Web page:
Scalise releases conservative caucus budget with big spending cuts, repeal of January's tax hikes
Less than a week after House Budget Committee Chairman Paul Ryan, R-Ky., released a budget that Democratic critics called too draconian, the House conservative caucus Monday offered its own spending plan that offers even bigger spending cuts.
Rep. Steve Scalise offers up a spending plan with more spending cuts than proposed by Rep. Paul Ryan.
The Republican Study Committee's proposal would create a "premium support" system for Medicare for people age 59 and younger, five years earlier than Ryan, and balance the budget in four years. Ryan's proposal doesn't balance the budget until 2023.
Like the Ryan plan, seniors under the RSC proposal would have the option of receiving federal aid to purchase private insurance, or choose traditional Medicare.
The RSC, chaired by Louisiana Republican Rep. Steve Scalise, would also in its budget eventually raise the retirement age for full Social Security benefits from 66 to 70.
In addition, it would eliminate some $600 billion in tax increases approved by Congress on New Year's Day -- obtained largely from ending the Bush tax cuts for households with incomes over $450,000.
Ryan, who was Mitt Romney's vice presidential running-mate in 2012, would continue the higher tax rates in his budget plan, thereby enabling his proposal to balance the budget in 10 years. Ryan's previous budget proposal reduced, but did not totally eliminate the deficit in 10 years.
The RSC plan achieves budget balance with much deeper cuts in discretionary funding that was recommended by Ryan. The RSC would cap such funding at $950 billion, spending levels in effect during 2009, and freeze those spending levels until 2017 when the budget is balanced under its plan.
But it would allow, as the Ryan plan does, for defense spending to increase from $552 billion in 2014 to $678 billion in 2023. It also follows the lead of the Ryan budget in eliminating the Affordable Care Act, President Barack Obama's 2010 health overhaul legislation.
Scalise said the RSC budget provides many benefits.
"This plan lays out a clear path towards preserving the American Dream for future generations, controlling spending to create jobs and get the economy back on track, and finally returning Washington back on the party to fiscal responsibility," Scalise said.
But with a Democratic president who lists the health overhaul plan as the signature achievement of his first term, and a Democratic Senate, neither the repeal of the health care plan, or substantial cuts in domestic spending favored by Republicans are likely to be enacted. Obama has said he's willing to okay big spending cuts, and reforms in entitlement programs like Social Security and Medicare, but not without getting some revenue by eliminating tax breaks for the wealthy.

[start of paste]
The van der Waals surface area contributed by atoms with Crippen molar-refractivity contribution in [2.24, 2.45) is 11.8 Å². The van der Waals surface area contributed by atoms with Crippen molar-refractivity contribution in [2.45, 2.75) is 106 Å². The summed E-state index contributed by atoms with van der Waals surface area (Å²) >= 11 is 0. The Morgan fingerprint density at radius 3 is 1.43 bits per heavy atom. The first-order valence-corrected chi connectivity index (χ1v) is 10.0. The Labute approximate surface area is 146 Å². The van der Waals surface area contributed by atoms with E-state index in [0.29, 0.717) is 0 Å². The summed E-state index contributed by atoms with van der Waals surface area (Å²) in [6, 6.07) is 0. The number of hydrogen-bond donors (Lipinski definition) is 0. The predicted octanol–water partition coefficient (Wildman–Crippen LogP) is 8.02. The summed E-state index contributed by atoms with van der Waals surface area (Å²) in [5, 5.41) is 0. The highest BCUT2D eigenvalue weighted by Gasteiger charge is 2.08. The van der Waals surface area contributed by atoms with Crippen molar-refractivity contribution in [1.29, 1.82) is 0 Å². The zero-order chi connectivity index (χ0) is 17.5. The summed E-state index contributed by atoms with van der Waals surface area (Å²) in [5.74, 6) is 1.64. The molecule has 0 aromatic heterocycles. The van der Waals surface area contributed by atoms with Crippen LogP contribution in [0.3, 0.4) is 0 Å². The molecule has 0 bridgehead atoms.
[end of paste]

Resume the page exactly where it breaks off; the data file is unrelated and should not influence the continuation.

Scalise, during an appearance Sunday on C-SPAN, said he expects the vast majority of the 171-member Republican Study Committee to vote for the Ryan budget after first voting for the RSC's leaner spending proposal. The RSC proposal isn't expected to pass.
Votes on the spending plans are likely this week.
Last week, Democrats, including Rep. Cedric Richmond, D-New Orleans, denounced the Ryan spending bill for imposing what they called radical cuts in important domestic spending.
"I am absolutely disgusted by the "new" Ryan budget because once again, it confirms that House Republicans have chosen to neglect the most vulnerable among us and endanger hard-won health care gains," Richmond said.
Stop puzzy footing around. Liberals praised Clinton because of his surplus, then blasted Bush for a deficit, now defend Obama's escalation of the deficit.
It is time to stop spending.
In no facet of reality does spending more get anyone out of credos card debt.
Re: Scalise releases conservative caucus budget with big spending cuts, repeal of January's tax hikes
HOUSE CONSERVATIVES UNVEIL PLAN TO BALANCE BUDGET IN 4 YEARS
On Monday, the House Republican Study Committee unveiled an aggressive plan to balance the federal budget in just four years. The plan, from the internal conservative caucus of the GOP Conference, achieves balance much faster than Rep. Paul Ryan's budget released last week. Ryan's plan would achieve balance in 10 years.
The RSC budget is built on many of the same elements as the Ryan plan. It just implements them faster. The RSC moves up the implementation of Ryan's Medicare reform proposal five years earlier, for example. It also imposes lower caps on non-defense discretionary spending, achieving a net reduction in actual spending. The Ryan plan, by contrast, simply lowers the rate of increase in discretionary spending.
The RSC budget also gradually raises the retirement age for both Social Security and Medicare. The increase in the retirement age, however, wouldn't begin until 2024. Surpluses generated under the plan would go to pay down national debt, rather than lowering tax rates.
Although 2/3rd of the House GOP are members of the RSC, its budget plan isn't expected to pass the House. The RSC budget, though, does provide a kind of conservative conscience for the GOP caucus. Ryan's budget plan released last week is nearly identical to a budget plan proposed by the RSC two years ago.
LA Rep. Steve Scalise has said that RSC members would be urged to vote for both plans.
“I think Paul has put together a document that can get 218 votes,” GA Rep. Rob Woodall said. “I don’t know if I’m going to get 218 votes on [the RSC] budget. I certainly hope that we will.”
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